Wisconsin Labor and Industry Review Commission --
Summary of Wisconsin Court Decision relating to Unemployment Insurance


Subject: Sherron R. Battle v. Labor and Industry Review Commission and SSC Germantown Opr Co., Case 10 CV 1011 (Wis. Cir. Ct., Milwaukee Co., September 14, 2010)

Digest Codes: MC 640.03 - Insubordination, Disobedience

The employee worked third shift as a resident care specialist for the employer, the operator of a nursing home facility. On her last night of work, the employee and a co-worker were responsible for taking care of 28 patients. Because some residents need more care than others, employees would not always each be assigned exactly the same number of residents to care for. The charge nurse assigned the employee 15 patients and the co-worker 13. The charge nurse did so because one of the employee’s 15 patients shared a room with a patient who required little care and the charge nurse wanted to avoid the additional interruptions to the patients that would result from assigning one of the patients in the room to the employee and the other to the co-worker. The employee refused the assignment of the room. The charge nurse asked her a second time to take the room, and explained the reasoning behind the assignment. The employee again refused the assignment. The shift supervisor, who had overheard the exchange between the employee and the charge nurse, intervened, instructed the employee to take the assignment, and warned the employee that her responses to the charge nurse were insubordination. The employee continued to refuse the assignment, and the employer discharged her for insubordination.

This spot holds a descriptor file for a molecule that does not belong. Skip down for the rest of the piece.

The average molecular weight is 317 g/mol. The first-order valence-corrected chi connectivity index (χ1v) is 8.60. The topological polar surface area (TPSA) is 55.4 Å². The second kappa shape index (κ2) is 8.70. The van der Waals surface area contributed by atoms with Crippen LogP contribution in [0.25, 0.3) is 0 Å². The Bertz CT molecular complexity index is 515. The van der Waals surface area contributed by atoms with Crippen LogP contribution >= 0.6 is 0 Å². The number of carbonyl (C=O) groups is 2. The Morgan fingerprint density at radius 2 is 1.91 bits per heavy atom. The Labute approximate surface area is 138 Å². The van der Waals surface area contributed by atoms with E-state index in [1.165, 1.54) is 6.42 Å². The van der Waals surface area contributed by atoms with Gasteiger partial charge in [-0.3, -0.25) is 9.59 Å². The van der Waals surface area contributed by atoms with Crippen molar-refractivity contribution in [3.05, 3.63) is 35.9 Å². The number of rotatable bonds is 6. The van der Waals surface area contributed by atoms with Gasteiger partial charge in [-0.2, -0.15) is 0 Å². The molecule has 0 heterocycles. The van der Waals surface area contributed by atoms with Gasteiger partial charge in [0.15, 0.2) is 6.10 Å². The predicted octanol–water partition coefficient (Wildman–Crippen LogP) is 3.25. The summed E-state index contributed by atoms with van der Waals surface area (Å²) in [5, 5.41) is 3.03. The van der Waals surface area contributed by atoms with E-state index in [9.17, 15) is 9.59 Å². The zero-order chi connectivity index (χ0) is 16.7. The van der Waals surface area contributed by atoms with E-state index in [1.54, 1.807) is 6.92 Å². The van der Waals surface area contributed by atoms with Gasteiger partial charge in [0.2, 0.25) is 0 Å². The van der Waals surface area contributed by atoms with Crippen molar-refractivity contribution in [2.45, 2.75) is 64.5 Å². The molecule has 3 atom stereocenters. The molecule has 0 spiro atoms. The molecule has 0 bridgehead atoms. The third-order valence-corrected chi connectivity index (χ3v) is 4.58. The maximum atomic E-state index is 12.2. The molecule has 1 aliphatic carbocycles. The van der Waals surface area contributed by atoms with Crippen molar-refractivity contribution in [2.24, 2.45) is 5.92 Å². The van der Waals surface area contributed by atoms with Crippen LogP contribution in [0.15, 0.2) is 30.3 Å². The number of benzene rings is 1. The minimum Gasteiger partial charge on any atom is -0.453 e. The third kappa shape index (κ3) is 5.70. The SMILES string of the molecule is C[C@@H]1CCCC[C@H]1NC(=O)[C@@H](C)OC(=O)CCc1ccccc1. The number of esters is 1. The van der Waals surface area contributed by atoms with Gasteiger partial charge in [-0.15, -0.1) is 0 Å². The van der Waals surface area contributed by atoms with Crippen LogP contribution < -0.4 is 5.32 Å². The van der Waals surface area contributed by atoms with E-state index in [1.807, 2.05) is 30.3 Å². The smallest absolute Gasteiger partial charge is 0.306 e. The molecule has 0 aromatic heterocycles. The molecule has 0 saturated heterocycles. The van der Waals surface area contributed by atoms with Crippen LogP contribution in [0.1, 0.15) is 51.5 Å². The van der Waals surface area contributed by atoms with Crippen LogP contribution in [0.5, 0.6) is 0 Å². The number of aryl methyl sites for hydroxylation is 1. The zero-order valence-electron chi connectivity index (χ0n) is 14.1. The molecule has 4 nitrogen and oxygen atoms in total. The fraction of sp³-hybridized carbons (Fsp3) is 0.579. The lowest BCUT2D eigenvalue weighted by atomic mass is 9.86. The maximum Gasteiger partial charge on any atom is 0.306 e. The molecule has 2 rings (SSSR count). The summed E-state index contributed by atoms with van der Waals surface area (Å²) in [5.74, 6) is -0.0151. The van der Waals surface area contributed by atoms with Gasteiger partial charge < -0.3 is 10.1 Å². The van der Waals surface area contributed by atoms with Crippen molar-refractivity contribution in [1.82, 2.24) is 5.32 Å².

The commission held that the employee’s refusal of the assignment was misconduct. The commission found that the assignment by the charge nurse was consistent with the needs of the residents, employer, and staff, and also that there was no ill motive on the part of the charge nurse. The employee’s refusal to accept an assignment that was within the employer’s prerogative and that was reasonable, was insubordinate and thus misconduct.

Held: AFFIRMED. First, the court gave great weight deference to the commission’s legal conclusion of misconduct. Next, the court held that substantial evidence in the record, specifically testimony from the charge nurse, supported the commission’s factual findings as to the employee’s conduct. Finally, the court found reasonable the commission’s conclusion of misconduct. The employee’s continued refusal to take the assignment was insubordinate, and was conduct evincing a willful, wanton, and negligent disregard of the employer’s interests.


Please note that this is a summary prepared by staff of the commission, not a verbatim reproduction of the court decision.

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